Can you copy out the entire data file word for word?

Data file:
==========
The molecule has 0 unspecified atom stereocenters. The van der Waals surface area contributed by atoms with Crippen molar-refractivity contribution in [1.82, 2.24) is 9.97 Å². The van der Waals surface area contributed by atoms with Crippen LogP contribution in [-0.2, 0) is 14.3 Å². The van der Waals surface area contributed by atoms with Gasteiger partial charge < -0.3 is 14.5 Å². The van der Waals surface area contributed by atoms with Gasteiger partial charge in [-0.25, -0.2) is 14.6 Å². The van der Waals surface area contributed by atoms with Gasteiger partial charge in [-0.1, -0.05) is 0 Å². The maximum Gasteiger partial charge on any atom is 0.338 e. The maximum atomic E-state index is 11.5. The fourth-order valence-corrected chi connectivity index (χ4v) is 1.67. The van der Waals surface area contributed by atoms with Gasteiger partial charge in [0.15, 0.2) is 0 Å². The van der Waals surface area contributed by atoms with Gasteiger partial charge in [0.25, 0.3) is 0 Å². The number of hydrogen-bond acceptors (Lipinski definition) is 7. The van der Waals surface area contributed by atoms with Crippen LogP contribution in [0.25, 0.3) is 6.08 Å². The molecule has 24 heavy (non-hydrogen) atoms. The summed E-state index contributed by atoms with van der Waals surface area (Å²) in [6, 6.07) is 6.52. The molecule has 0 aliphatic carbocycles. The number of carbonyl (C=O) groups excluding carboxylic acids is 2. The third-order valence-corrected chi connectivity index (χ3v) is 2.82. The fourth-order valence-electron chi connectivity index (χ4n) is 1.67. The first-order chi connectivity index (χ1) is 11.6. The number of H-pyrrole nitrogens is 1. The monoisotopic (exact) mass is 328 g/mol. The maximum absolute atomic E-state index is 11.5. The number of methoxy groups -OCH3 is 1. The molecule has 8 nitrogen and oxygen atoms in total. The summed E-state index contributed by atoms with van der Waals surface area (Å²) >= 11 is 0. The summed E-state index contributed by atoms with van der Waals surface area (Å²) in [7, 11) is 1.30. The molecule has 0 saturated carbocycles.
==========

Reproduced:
The molecule has 0 unspecified atom stereocenters. The van der Waals surface area contributed by atoms with Crippen molar-refractivity contribution in [1.82, 2.24) is 9.97 Å². The van der Waals surface area contributed by atoms with Crippen LogP contribution in [-0.2, 0) is 14.3 Å². The van der Waals surface area contributed by atoms with Gasteiger partial charge < -0.3 is 14.5 Å². The van der Waals surface area contributed by atoms with Gasteiger partial charge in [-0.25, -0.2) is 14.6 Å². The van der Waals surface area contributed by atoms with Gasteiger partial charge in [-0.1, -0.05) is 0 Å². The maximum Gasteiger partial charge on any atom is 0.338 e. The maximum atomic E-state index is 11.5. The fourth-order valence-corrected chi connectivity index (χ4v) is 1.67. The van der Waals surface area contributed by atoms with Gasteiger partial charge in [0.15, 0.2) is 0 Å². The van der Waals surface area contributed by atoms with Gasteiger partial charge in [0.25, 0.3) is 0 Å². The number of hydrogen-bond acceptors (Lipinski definition) is 7. The van der Waals surface area contributed by atoms with Crippen LogP contribution in [0.25, 0.3) is 6.08 Å². The molecule has 24 heavy (non-hydrogen) atoms. The summed E-state index contributed by atoms with van der Waals surface area (Å²) in [6, 6.07) is 6.52. The molecule has 0 aliphatic carbocycles. The number of carbonyl (C=O) groups excluding carboxylic acids is 2. The third-order valence-corrected chi connectivity index (χ3v) is 2.82. The fourth-order valence-electron chi connectivity index (χ4n) is 1.67. The first-order chi connectivity index (χ1) is 11.6. The number of H-pyrrole nitrogens is 1. The monoisotopic (exact) mass is 328 g/mol. The maximum absolute atomic E-state index is 11.5. The number of methoxy groups -OCH3 is 1. The molecule has 8 nitrogen and oxygen atoms in total. The summed E-state index contributed by atoms with van der Waals surface area (Å²) >= 11 is 0. The summed E-state index contributed by atoms with van der Waals surface area (Å²) in [7, 11) is 1.30. The molecule has 0 saturated carbocycles.